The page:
DATES: NOV 30 - DEC 4, 2020    
         
VENUE: ILI Headquarters, Washington, D.C., USA      
       
TUITION: $2245    
       

 

 

 

 

 

Overview

The seminar will cover the basic GATT and WTO rules, and examine the implications of the massive growth of Regional Trade Agreements. The course is designed to help governments and enterprises to take full advantage of the opportunities provided by multilateral and regional trade agreements, as well as to deal with their challenges. It will be taught by present and former senior government officials, leading academics and practitioners, and officials from multinational organizations.

The creation of the WTO some twenty years ago, with its effective enforcement system, vastly expanded the scope and effectiveness of the international trade system. While the Doha Round of multilateral trade negotiations has largely failed, the WTO still plays a vital role in the trading system, which is underpinned by the rules developed by the GATT (the WTO’s predecessor) and the WTO itself. Most importantly, these rules are enforced by the WTO dispute settlement system, which is much more effective than most international D/S systems. More than 500 cases have been filed with the WTO, compared with only three state-to-state cases under the NAFTA.

In part because of the failure of the Doha Round to produce much in the way of lowered trade barriers, Regional Trade Agreements (RTAs) have become an increasingly important part of the international trading system. RTAs already cover more than half of world trade, and massive new agreements are under negotiation. Although the United States has pulled out of the Trans Pacific Partnership, the other eleven signatories are moving ahead. China is leading negotiations of the Regional Comprehensive Economic Partnership (RCEP) (16 countries, including India, China, Japan and Korea, accounting for nearly 30 percent of world trade). The Transatlantic Trade and Investment Partnership (TTIP) between the United States and the EU, accounting for about 40 percent of world trade, is another possibility. There is also a great deal of RTA activity in Africa, as the many existing RTAs are consolidated with a view to eventually creating a single African Economic Union.

The course will also examine President Trump’s impact on the world trading system. The WTO dispute settlement system has been under attack by the United States, and the President’s approach to dealing with perceived trade problems have been unorthodox, to say the least.


Course Outline


Background: the International Trading System

  • Creation and operation of the WTO
  • WTO rules governing trade in goods, services and intellectual property
  • WTO dispute settlement

Regional Trade Agreements

  • GATT and GATS provisions authorizing RTAs
  • The pros and cons of RTAs
  • The growth of “Megaregionals”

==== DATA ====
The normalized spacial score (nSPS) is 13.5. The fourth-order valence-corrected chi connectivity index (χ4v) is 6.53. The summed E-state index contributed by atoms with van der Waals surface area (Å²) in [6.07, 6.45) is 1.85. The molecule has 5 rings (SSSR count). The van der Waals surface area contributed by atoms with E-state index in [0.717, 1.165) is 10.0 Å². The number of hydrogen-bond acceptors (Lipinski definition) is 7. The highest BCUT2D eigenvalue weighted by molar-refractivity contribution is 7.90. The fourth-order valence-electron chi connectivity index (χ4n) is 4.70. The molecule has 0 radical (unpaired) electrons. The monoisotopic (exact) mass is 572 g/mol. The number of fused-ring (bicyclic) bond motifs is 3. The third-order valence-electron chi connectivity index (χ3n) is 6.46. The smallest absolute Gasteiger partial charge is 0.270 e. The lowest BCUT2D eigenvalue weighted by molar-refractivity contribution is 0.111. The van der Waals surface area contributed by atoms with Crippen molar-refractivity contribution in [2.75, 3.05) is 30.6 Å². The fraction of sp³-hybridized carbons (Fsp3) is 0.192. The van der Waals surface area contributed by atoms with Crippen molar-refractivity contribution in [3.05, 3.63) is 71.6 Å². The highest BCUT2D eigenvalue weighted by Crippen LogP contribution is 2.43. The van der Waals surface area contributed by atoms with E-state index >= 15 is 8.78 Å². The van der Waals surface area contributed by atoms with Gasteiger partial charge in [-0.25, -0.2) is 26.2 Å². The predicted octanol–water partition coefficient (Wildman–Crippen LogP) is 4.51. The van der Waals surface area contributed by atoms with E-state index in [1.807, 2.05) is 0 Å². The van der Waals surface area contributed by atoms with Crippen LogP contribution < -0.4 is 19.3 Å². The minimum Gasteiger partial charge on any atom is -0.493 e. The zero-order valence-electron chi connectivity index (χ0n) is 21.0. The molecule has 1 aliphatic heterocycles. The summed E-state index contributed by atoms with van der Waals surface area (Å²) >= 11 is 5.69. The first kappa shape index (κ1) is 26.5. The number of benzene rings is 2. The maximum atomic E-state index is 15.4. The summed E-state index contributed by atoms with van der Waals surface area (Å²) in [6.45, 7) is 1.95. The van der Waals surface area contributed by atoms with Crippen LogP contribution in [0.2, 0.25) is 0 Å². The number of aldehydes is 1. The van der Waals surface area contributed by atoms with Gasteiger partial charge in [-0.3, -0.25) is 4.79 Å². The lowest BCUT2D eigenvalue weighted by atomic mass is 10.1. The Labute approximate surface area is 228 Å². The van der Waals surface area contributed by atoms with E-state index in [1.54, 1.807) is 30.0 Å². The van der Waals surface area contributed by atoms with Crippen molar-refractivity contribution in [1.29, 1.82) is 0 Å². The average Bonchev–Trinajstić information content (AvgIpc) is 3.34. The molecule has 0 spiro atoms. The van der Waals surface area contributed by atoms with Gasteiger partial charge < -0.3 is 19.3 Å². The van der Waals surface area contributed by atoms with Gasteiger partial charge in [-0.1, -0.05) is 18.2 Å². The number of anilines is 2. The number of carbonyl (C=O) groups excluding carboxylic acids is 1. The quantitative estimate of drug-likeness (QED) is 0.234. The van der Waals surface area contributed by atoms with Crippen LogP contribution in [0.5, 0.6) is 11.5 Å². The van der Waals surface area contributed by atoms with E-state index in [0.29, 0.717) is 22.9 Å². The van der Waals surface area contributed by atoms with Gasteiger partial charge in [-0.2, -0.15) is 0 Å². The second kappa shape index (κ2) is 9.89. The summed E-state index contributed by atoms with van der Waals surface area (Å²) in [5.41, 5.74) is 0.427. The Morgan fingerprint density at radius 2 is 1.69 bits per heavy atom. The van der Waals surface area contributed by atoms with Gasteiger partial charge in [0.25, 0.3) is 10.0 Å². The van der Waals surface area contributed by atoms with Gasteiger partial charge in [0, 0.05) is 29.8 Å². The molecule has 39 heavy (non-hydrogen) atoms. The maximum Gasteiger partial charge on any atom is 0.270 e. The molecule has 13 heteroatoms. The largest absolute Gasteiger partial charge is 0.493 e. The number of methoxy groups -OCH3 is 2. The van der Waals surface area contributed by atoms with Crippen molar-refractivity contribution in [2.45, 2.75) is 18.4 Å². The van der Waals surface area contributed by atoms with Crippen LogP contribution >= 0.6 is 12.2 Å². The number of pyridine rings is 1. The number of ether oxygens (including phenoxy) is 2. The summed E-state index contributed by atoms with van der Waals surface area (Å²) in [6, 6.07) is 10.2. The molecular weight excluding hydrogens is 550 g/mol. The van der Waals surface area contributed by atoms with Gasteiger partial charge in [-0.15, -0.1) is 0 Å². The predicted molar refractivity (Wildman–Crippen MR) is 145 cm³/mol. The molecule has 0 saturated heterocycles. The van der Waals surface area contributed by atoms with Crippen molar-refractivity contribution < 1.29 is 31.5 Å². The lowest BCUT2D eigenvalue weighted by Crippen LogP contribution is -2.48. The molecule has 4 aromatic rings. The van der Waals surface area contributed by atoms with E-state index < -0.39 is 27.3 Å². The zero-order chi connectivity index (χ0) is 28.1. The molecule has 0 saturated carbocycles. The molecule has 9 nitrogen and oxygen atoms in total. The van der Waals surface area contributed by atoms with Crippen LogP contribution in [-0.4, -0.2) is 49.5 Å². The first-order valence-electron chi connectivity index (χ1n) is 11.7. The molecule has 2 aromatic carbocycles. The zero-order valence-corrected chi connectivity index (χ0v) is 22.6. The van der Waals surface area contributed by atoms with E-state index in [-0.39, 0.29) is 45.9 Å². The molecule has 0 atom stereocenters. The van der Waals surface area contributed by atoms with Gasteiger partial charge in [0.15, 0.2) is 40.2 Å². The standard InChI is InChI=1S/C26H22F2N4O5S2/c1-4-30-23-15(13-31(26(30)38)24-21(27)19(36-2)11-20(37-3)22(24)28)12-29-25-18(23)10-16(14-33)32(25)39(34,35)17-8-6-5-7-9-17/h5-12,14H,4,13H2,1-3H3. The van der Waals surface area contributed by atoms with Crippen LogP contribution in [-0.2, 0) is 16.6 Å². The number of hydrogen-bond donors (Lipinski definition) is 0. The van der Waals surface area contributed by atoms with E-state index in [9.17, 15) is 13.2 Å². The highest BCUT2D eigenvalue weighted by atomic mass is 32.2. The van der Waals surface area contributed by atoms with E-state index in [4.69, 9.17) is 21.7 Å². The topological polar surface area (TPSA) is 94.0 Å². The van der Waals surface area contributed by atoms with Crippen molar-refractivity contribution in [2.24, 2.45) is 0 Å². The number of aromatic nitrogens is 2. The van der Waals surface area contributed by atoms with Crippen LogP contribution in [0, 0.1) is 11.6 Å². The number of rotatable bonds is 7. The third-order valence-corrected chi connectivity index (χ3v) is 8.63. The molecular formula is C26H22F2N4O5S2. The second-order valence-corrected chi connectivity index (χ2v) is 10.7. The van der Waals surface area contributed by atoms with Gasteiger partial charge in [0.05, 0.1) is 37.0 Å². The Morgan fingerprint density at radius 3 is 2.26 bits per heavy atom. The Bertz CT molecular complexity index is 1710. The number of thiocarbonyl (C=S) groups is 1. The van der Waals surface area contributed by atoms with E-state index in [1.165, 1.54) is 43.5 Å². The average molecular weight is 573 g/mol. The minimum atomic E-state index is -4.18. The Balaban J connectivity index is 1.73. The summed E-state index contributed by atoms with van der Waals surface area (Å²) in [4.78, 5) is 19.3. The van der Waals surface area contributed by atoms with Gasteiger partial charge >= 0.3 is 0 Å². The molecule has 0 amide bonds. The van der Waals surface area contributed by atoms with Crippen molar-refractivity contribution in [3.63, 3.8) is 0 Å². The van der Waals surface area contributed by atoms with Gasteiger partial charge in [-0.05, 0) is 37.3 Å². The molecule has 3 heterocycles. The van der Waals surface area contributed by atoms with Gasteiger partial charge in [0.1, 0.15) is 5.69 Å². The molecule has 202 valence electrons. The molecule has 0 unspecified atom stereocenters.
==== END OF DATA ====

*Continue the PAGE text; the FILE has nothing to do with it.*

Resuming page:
• Dispute settlement in RTAs
  • Particular issues:

    • Trade in goods – rules of origin
    • Trade in services
    • Intellectual property
    • Investment
    • Non-traditional issues – environment, labor, digital trade, etc.

Course Advisor

Patrick Macrory is Director of ILI's International Trade Law Center. He was a senior partner in two of Washington's largest law firms, and has practiced trade law for more than forty years. He has taught international trade law at universities in Washington, London, and Tokyo. He has written extensively on the subject, and was Editor-in-Chief of a major multi-volume work on the WTO published in 2005. He is also co-editor of “A Business Guide to Trade and Investment”, published in 2017/18 by the International Chamber of Commerce.

NOTE: This course can be taken on its own or in conjunction with the course on The Trade Facilitation Agreement and Other Important Customs Issues, Negotiation of Trade Agreements, to be held the following week.

DATES: NOV 30 - DEC 11, 2020    
         
VENUE: ILI Headquarters, Washington, D.C., USA      
       
TUITION: $4200    
         

 

 

 

 

 

Overview

The use of investment treaties – including bilateral investment treaties (BITs) and free trade agreements (FTAs) - has exploded in recent years. Almost 3000 such treaties are in effect. Foreign investors have used BITs to initiate hundreds of international arbitration disputes against host governments with amounts ranging from a few million to several billion dollars in connection with foreign investments. This seminar teaches participants about international investment treaties and also how to prevent and resolve disputes arising from them. Additionally, it includes advanced instruction in how and when international arbitration proceedings are initiated against nations that violate international treaties.

Course Outline

 

Basic Standards for the Treatment of Foreign Investment

  • Minimum standards under customary international law
  • Background on the history of free trade and other agreements relating to investment
  • Substance of common investor protection clauses, including national treatment, MFN, fair and equitable treatment, transfer of funds and expropriation and nationalization
  • Intersection of ISDS with Taxation environment and public international matters

 

Investor-State Dispute Settlement

  • Arbitration under various treaties, including ICSID, NAFTA, CAFTA, ECT and UNCITRAL
  • Selection of forum and the arbitrators
  • Alternative forms of dispute resolution
  • Role of the arbitral tribunal and conduct of proceedings
  • Managing the arbitration
  • Sources and choice of applicable law
  • Corruption & Fraudulent practices and ISDS
  • State defenses to investor claims
  • Damages and compensation in investment arbitration
  • Recognition, enforcement and challenges to an arbitral award
  • Reform of the ISDS, UNCITRAL Working Group III, ICSID Rule Amendment, & European Developments

Course Advisors

Ian A. Laird is co-chair of Crowell & Moring LLP’s International Dispute Resolution Group and an adjunct professor at Columbia University School of Law and Georgetown University Law Center. He represents a range of clients in international arbitration proceedings involving disputes between corporations and foreign sovereign governments. He is the co-Founder of InvestmentClaims.com, the on-line investment arbitration award service published by Oxford University Press. He is licensed to practice in Washington DC as a Special Legal Consultant and in Ontario, Canada as a Barrister & Solicitor.

Dr. Borzu Sabahi is a Partner in the International Arbitration group of Curtis, Mallet-Prevost Colt & Mosle LLP in Washington, DC. He represents governments in international arbitration matters in a variety of sectors. He was recognized by the International Who’s Who of Commercial Arbitration Lawyers 2016 as a leading practitioner. He is also an adjunct professor at Georgetown and Columbia Law Schools, an Editor of Oxford’s InvestmentClaims.com, and a Co-Chair of the Annual Juris Conference in Washington, DC. His publications have been cited by arbitral tribunals and the U.S. Supreme Court. He is licensed to practice in New York and the District of Columbia.

DATES: OCT 19-30, 2020